Fetal Positioning Makes a Difference: Easy Ways to Reposition For an Easier Birth

A typical midwife home exam includes checking the size of the fundus, as well as verifying the baby's position. Image by eyeliam

A typical midwife home exam includes checking the size of the fundus, as well as verifying the baby’s position. Image by eyeliam

One of my favorite parts of every prenatal appointment is fetal palpation, which takes place during the same time as other clinical checks such as maternal blood pressure and fetal heart rate. Fetal palpitation gives the midwife a good idea of the position of the baby. After around 24-28 weeks, a midwife is able to use her hands in a series of movements called Leopold’s maneuvers to feel the position of the baby, noting where the baby’s back is, if the head is down and how well-tucked the head is.

The position of the baby, much less than the size, has a very big influence in determining the ease and length of labor. Fortunately, there are many things a woman can do to influence the position of her baby and give herself the best chance to have as easy of a labor as possible, rather than trying to get a baby into a good position after she goes into labor.

Fetal Position: Why It’s Important

The shape of the human pelvis means that our infants must turn and flex their bodies in a spiraling motion as they are being born.  In order for this to happen in the easiest way possible, the baby needs to be in a good position when labor begins. An ideal fetal position is one in which the baby’s back is turned toward the front of the mother’s body and their head is well-tucked, with their chin to chest, as is shown below in the accompanying image, in the positions labeled ROA and LOA.

Which way is your baby facing? If it's any direction other than OA, you may need to change his position before you go into labor. Image by Gray's Anatomy/Decoded Pregnancy

Which way is your baby facing? If it’s in the wrong direction, you may need to change his position before you go into labor. Image by Gray’s Anatomy/Decoded Pregnancy

When a mother goes into labor with her baby in a good position, the occiput – the crown of the baby’s head – is the presenting part, that is, the part of the baby that is sitting directly over the cervix and therefore, the part of the baby that is pressing on the cervix during labor.  Because the occiput is the narrowest part of the baby’s head, it helps to open the cervix much more effectively than any other part of the baby. Labors with a baby in a less than ideal position can be what is called incoordinate. That is, the contractions may not ever be regular, they may come and go, and the labor may be long.  This is what happened to me with my first daughter.  She was posterior when I went into labor and we spent many days trying to get her into a more optimal position.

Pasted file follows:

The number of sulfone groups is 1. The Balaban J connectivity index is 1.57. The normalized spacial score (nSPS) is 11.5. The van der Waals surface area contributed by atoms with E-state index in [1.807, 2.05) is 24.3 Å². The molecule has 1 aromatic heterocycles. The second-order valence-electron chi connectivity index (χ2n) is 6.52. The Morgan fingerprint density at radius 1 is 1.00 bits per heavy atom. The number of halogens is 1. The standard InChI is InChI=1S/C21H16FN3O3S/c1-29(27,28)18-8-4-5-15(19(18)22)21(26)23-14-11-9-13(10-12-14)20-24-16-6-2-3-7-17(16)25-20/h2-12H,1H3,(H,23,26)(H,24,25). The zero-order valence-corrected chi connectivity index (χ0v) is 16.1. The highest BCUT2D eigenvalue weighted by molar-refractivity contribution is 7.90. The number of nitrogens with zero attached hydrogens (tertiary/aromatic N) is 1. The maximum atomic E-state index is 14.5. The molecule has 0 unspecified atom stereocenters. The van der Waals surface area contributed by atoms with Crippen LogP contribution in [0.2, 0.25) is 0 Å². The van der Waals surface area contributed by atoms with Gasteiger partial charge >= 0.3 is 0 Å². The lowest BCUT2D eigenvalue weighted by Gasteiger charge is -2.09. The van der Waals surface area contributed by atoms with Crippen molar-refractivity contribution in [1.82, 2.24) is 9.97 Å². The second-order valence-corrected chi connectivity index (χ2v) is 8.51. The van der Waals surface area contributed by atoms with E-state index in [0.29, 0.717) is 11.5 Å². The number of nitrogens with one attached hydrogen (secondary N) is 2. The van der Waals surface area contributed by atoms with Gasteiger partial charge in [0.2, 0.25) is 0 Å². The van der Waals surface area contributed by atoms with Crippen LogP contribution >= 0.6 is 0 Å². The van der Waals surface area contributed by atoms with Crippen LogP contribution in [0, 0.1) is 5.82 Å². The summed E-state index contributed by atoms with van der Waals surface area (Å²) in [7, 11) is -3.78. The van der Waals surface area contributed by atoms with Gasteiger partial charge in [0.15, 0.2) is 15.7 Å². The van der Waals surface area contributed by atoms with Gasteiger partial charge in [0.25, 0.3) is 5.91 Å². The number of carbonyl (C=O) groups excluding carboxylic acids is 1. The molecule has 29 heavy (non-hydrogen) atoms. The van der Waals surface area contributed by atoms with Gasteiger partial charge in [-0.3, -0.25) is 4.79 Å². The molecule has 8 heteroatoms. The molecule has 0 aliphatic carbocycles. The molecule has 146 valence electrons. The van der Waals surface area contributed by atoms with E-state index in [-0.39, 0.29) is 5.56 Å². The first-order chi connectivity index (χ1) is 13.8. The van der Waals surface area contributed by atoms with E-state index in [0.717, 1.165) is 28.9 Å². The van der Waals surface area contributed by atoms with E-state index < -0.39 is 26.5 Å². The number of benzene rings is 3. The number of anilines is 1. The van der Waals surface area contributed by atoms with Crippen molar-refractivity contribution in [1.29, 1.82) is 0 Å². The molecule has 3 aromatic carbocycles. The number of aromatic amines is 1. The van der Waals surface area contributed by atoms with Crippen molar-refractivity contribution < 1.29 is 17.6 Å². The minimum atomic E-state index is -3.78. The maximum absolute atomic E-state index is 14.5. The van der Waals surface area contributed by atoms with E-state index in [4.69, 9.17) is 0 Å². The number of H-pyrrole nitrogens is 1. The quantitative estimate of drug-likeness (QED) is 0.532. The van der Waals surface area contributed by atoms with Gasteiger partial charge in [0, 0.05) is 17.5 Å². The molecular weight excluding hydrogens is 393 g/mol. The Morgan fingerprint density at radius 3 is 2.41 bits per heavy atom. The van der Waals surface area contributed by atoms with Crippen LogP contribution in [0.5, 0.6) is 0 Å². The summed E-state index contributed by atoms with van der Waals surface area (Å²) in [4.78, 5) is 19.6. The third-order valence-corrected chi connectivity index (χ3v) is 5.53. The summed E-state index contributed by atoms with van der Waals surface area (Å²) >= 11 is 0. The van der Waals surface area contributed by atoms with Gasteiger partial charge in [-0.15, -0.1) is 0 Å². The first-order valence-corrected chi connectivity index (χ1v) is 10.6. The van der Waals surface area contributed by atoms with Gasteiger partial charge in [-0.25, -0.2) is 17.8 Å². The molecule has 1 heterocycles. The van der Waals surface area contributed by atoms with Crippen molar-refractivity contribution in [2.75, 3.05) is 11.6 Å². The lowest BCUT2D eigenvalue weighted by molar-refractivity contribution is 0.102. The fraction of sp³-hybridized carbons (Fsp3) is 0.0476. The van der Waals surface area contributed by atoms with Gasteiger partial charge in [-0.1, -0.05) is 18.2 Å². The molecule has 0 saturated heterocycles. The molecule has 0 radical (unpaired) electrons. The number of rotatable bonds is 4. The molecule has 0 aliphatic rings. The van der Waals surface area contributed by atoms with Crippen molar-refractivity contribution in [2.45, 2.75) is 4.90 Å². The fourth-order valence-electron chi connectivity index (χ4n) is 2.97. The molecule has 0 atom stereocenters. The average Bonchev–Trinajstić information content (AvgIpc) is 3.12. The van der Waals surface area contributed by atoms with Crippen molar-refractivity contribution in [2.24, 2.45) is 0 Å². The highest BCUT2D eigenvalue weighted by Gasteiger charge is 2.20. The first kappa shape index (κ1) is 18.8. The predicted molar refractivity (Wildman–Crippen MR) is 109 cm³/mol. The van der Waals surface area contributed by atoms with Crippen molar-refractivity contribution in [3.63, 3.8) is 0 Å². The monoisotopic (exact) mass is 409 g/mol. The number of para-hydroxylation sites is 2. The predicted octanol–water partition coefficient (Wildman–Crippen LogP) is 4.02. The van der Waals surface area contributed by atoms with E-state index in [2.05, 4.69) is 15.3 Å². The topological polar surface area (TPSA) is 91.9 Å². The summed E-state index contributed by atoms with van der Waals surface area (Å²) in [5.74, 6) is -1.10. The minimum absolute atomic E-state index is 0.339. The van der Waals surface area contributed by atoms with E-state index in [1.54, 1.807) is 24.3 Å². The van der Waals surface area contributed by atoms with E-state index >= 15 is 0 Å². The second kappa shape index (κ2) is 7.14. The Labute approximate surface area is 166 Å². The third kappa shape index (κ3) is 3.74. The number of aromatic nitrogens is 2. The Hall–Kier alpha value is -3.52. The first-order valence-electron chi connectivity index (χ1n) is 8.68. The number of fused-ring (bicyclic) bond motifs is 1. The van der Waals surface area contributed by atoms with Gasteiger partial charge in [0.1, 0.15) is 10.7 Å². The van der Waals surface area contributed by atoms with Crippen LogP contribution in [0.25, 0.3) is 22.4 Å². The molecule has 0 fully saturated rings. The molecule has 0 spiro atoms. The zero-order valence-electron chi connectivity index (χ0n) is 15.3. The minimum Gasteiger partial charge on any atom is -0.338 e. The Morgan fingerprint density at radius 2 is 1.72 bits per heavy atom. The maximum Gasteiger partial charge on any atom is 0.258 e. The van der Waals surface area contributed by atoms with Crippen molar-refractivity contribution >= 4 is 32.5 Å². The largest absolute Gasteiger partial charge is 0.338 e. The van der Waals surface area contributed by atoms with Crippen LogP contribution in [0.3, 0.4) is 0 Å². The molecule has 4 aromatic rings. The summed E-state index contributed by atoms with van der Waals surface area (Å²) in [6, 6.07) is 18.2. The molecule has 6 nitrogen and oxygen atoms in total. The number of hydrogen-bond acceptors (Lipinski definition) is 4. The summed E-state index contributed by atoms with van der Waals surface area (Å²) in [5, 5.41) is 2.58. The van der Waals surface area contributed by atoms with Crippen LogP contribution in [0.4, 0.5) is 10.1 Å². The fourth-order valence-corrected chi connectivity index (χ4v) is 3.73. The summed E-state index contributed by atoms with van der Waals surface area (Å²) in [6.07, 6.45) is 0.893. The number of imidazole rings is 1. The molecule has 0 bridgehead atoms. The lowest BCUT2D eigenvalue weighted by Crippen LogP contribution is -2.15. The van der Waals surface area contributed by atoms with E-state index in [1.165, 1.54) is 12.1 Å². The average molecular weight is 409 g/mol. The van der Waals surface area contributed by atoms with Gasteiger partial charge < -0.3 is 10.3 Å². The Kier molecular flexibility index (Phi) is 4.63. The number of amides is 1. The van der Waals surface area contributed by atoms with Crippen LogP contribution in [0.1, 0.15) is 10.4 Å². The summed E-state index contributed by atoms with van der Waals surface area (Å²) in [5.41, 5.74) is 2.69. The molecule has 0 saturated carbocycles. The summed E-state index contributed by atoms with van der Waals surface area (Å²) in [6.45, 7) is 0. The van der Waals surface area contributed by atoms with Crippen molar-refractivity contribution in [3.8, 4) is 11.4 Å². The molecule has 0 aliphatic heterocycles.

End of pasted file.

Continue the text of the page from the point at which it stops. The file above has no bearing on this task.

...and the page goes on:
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Why’s Baby Not in a Good Position?

Unfortunately, many of our habits do not lead to a good fetal position. The shape of our couches, chairs, office chairs, and vehicle seats means that we spend a lot of time slouching. The lower part of the back curves out, rather than in, which means the pelvis tilts up and the belly is pulled back. Because the back of the baby is bulkier and heavier than the arms and legs, when the mom is habitually in positions with her lower back slouching out, this can lead to the baby’s back swinging towards the mothers back. This leads to what is called a posterior position, as is shown in the positions labeled ROP and LOP.

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  1. Rosemary Drisdelle says:

    I sure wish that someone – anyone – had told me this years ago when I had my first baby.

  2. This is SO important, but I can’t tell you how many moms have told me that their OB never EVER palpated for fetal position. A couple of moms, when I asked if they know what position baby was in, would just say “They did an ultrasound and s/he is head down.” Blargh!

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